This section is from the "Studio Light Incorporating The Aristo Eagle - The Artura Bulletin 1917" book, by Aristo Motto. Also see Amazon: Studio Light Incorporating The Aristo Eagle - The Artura Bulletin 1917.
While we are interested in the success of the profession collectively and individually, we may be pardoned for having a special interest in one who has made his success in Rochester and repeated it in New York.
There was little question as to what the result would be when Mr. Dudley Hoyt decided to move from Rochester to New York. And there was little question as to his reception by New York professionals.
His reputation was sufficiently established as a thorough workman and a man of business, to guarantee the success he would make in the metropolis.
His choice of a location on Fifth Avenue showed good judgment, for his work had the quality to back it up. The location of the Hoyt studio was out of the business section, but in the very heart of the best residential district, surrounded by the homes of New York's exclusive social set. It was the ideal location for the Hoyt studio because it was this class of people to whom his beautiful portraits would have the strongest appeal. And instead of growing away, business has gradually crept up the Avenue until it has surrounded him.
The furnishings of the studio are in excellent taste and include many valuable pieces of furniture, rugs and objects of art that add to the attractiveness of the quiet and dignified interior.
Artura Print, From An Eastman Portrait Film Negative By Dudley Hoyt New York.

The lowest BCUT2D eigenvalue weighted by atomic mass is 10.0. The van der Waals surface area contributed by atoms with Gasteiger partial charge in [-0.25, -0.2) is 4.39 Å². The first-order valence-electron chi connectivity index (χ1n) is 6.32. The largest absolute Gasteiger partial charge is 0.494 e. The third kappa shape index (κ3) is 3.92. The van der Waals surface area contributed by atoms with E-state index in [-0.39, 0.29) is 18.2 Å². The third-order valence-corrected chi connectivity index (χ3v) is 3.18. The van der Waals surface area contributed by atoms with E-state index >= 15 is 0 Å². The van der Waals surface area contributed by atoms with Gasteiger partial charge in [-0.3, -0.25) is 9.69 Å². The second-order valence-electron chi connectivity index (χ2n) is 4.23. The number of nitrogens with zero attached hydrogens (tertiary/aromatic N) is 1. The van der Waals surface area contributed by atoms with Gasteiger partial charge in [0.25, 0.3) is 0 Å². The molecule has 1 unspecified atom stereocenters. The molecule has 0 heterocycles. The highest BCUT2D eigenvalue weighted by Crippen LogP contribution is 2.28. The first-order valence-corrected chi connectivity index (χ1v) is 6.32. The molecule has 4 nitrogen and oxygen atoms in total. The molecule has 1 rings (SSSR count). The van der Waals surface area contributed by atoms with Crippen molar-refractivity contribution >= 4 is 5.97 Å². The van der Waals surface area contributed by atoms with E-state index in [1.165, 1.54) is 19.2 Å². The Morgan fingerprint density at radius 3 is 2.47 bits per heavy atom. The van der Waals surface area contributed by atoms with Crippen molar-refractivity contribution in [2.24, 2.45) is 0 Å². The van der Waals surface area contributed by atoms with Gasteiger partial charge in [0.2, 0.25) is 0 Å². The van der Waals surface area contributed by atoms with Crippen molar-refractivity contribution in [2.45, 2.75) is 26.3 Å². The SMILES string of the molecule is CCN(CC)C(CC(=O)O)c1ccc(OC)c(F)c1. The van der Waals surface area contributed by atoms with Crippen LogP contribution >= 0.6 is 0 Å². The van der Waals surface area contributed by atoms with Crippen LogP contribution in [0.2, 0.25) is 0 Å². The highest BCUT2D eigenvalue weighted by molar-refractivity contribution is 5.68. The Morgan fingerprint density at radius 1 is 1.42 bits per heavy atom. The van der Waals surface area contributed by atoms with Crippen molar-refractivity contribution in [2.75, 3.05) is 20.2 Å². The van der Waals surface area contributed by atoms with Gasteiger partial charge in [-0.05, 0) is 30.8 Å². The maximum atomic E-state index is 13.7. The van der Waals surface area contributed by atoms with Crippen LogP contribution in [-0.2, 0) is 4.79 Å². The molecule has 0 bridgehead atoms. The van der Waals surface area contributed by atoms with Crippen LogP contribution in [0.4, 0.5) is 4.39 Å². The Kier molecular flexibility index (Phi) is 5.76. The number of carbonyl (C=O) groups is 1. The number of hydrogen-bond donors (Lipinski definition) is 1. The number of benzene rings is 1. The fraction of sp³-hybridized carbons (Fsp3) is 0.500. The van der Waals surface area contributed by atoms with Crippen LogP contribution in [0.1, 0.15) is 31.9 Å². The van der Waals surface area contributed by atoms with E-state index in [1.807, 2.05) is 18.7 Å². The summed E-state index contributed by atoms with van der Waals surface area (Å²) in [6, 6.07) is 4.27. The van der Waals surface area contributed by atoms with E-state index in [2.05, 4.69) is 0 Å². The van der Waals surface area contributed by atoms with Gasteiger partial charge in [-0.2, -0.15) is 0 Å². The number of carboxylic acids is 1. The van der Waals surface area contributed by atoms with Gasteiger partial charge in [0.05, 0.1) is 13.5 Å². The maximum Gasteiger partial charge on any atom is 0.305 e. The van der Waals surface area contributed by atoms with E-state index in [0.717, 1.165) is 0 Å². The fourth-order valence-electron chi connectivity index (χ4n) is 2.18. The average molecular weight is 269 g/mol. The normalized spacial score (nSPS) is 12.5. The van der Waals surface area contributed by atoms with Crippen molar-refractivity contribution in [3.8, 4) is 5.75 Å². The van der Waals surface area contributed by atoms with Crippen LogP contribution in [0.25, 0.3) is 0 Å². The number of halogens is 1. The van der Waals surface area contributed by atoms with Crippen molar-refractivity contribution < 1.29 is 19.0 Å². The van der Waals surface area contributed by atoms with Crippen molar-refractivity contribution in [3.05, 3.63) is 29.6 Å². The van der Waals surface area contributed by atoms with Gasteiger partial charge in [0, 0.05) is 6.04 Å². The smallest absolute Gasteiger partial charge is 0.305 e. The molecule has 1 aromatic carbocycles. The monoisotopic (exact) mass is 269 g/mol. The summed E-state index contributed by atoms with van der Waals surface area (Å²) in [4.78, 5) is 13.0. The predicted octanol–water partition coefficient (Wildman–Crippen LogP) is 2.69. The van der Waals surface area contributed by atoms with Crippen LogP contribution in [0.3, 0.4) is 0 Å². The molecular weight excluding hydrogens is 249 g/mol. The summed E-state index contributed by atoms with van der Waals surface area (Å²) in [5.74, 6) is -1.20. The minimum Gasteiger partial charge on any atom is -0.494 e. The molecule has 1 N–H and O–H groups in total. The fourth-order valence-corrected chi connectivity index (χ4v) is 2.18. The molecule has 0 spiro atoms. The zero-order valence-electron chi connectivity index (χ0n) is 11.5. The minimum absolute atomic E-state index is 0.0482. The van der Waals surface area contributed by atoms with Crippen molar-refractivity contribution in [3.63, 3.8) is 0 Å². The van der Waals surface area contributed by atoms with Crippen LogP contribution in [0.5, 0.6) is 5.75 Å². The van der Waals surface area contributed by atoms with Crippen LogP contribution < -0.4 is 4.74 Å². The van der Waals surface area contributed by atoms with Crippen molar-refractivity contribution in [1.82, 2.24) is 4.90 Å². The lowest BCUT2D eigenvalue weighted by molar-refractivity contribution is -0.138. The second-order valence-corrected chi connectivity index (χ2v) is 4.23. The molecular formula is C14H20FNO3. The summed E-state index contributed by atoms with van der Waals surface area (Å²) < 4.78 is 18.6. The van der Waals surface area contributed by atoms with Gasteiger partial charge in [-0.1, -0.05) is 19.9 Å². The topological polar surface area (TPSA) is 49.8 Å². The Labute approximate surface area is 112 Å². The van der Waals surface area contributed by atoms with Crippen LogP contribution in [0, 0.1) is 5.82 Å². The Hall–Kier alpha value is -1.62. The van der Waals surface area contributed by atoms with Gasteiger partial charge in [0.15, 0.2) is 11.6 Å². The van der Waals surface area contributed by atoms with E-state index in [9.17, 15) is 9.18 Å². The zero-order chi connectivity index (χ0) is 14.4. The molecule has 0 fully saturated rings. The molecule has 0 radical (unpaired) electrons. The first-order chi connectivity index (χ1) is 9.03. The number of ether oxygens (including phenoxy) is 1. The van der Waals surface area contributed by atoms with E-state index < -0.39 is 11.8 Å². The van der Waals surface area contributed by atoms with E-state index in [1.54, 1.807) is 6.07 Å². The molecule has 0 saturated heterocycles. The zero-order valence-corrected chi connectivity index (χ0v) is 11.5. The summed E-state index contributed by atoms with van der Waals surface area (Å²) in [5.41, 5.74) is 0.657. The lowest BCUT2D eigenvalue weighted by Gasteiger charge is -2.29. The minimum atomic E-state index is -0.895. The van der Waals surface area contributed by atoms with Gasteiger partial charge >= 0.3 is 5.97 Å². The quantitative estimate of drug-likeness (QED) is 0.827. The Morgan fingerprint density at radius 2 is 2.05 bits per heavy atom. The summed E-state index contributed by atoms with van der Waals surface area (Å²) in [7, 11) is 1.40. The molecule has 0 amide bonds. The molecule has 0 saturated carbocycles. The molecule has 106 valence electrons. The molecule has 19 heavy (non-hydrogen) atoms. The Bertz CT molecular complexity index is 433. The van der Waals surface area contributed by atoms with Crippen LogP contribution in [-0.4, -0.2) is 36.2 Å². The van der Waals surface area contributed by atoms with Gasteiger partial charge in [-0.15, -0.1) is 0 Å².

He has always been very much interested in National and State Convention affairs and was one of those instrumental in organizing the Professional Photographers' Society of New York. He is also a prominent figure in National Conventions and is always willing to do his part towards making them a success, though in a very modest and unassuming way.
A portrait by Dudley Hoyt has almost the same amount of individuality as a portrait by Gainsborough or Reynolds. His style might be called idealistic, but it is distinctly and individually his own and not an imitation. And because it is an idealistic style it is especially pleasing to women.
The Hoyt portrait will idealize a plain woman - will accentuate all that is beautiful without losing the one thing that is essential - the likeness. And the woman that has been favored with beauty will lose none of it in a Hoyt portrait.
Mr. Hoyt was one of the early friends of Artura and has used this paper for all of the excellent work he has produced in recent years. Our illustrations are from Artura prints from Eastman Portrait Film negatives.